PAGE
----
PREPS: Jefferson still a force to be reckoned with
Best high school boys basketball team of all-time?
Jefferson High coach Pat Strickland agrees with many who think it's still the 2000 Democrats. That team featured six Division I players under then-coach/now-Portland Interscholastic League athletic director Marshall Haskins — and didn't lose a game.
"That 2000 team, to me, is the best," Strickland says.
How about Strickland's Demos, who just won the Class 6A championship?
"A notch or two below — but I would put us above a lot of other teams," Strickland says.
And, in his opinion the 2016-17 state champs would have matched up well with any of West Linn's teams in the Lions' Payton Pritchard-led run to four consecutive crowns.
Strickland bases that in part on past results. A year ago, the Democrats almost beat West Linn in the 6A semifinals, coming up short largely because they lacked any size.
Enter 6-9 Kamaka Hepa, a transfer from Alaska, whose arrival this season gave Jeff more ability to handle bigger opponents.
But also, and by comparison, look back to 2014, when Jefferson was winning the last of its five state titles at the 5A level and West Linn claimed title No. 2 in its four-year stretch atop 6A. The Democrats beat the Lions 75-66 that season, and finished the year ranked higher nationally than the Lions.
And then, early in the 2014-15 season, the Demos won at West Linn, 64-52.
Speculation aside, even with all of Jefferson's great basketball over the decades, Strickland says the season that just ended was one of the most challenging, because the No. 1-ranked Democrats were on everyone's radar all the way.
"For the most part, we go with the flow of that, because we're Jefferson, but more than any year I've been here (since 1999), it felt like we had the target on our back," he says.
The 2016-17 Democrats were able to turn back all their in-state challengers, though, losing only to Gonzaga College of Washington, D.C., in the Les Schwab Invitational, as they finished 27-1, and ranked 23rd in the nation by MaxPreps.
"And we had a lot of guys sick throughout the season, and were in some tough games," Strickland says.
The Demos will lose unanimous all-6A tournament guard Geno West, fellow starters Thomas Miles and Amari Stafford, and rotation players Zyshawn Strickland and Dylan O'Brien to graduation.
But Strickland says don't overlook the Demos in 2017-18. Not with Hepa, Marcus Tsohonis and Robert Ford returning, along with others who have been more in the wings and are expected to be ready to move up to fulltime varsity play.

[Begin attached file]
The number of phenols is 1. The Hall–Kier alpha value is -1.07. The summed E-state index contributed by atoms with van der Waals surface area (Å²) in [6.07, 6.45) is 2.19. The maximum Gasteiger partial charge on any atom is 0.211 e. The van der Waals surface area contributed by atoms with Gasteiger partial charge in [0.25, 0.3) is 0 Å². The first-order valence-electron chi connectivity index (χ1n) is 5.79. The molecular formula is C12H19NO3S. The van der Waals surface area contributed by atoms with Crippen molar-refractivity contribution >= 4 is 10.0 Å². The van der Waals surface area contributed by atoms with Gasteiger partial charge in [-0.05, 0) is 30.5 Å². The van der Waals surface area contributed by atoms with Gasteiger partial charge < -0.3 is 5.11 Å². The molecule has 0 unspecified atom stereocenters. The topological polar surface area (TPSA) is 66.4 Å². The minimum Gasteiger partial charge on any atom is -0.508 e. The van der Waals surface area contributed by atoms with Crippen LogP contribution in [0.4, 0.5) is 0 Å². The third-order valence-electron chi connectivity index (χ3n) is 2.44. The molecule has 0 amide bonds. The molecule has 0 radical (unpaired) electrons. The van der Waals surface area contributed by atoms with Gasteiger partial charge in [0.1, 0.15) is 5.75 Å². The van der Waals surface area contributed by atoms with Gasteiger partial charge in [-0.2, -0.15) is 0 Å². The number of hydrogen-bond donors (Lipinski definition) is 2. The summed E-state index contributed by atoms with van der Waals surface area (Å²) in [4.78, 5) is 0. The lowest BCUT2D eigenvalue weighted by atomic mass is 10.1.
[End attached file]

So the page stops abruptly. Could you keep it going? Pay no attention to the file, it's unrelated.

The leadership of West and Co. will be missed, "but we have some young guys in the stables who are excited and willing," Strickland says.
Among those who figure to get called upon for more work: center Sage Leigh, who is 6-5 and will be a senior; Will Taylor, who was a 6-4 sophomore forward/center on the junior varsity this season; and Leontay Hudson, a 6-3 junior JV forward/post. The Jefferson JV team lost only one game.
"Sage will give Kamaka a chance to go on the perimeter more next year," Strickland says.
The coach says he envisions a Terrence Jones-like role for Hepa, comparing a former Democrat-turned-NCAA champion-turned NBA player with the youngster out of Barrow, Alaska.
"He's one of those do-it-all kind of guys like Terrence was — he can bring the ball up the court," Strickland says. "We won't be really guard-heavy next year like we have been. I see Kamaka posting up but also playing outside, taking advantage of mismatches."
Part of that is getting Hepa ready for his college basketball future.
"I see him playing as a stretch 4 and maybe a little 3 in college," Strickland says.
Strickland says all the Pac-12 schools have offers out to Hepa, along with the likes of Texas, Miami, Gonzaga and more — and the coach is hoping Hepa can show off-season strides and weight/strength development to interest other big-name schools, including Kentucky and Duke.
"He's a very cerebral kid, a great passer, has a great feel for the game. You want to go through him, have him make plays for the team, and that will transfer over to the college game for him, as well," Strickland says. "He's also shown a great work ethic. I was opening him the gym for him at 6 in the morning this season."
Tsohonis, 6-5, will be a junior next season and starting for the third year in a Demos uniform.
"I think Marcus can be even better than Geno — it's scary," Strickland says. Marcus has the length, and once he figures it out on defense to play it hard on every possession, that will put him over the top as being one of the best players to come out of Oregon.
"He's going to get stronger and better. I'm looking for him to step up in a major way."
Ford is a tough-nosed, quick-hands guard heading into his senior season.
"With his toughness, rebounding and defense, he can lead us, too," Strickland says.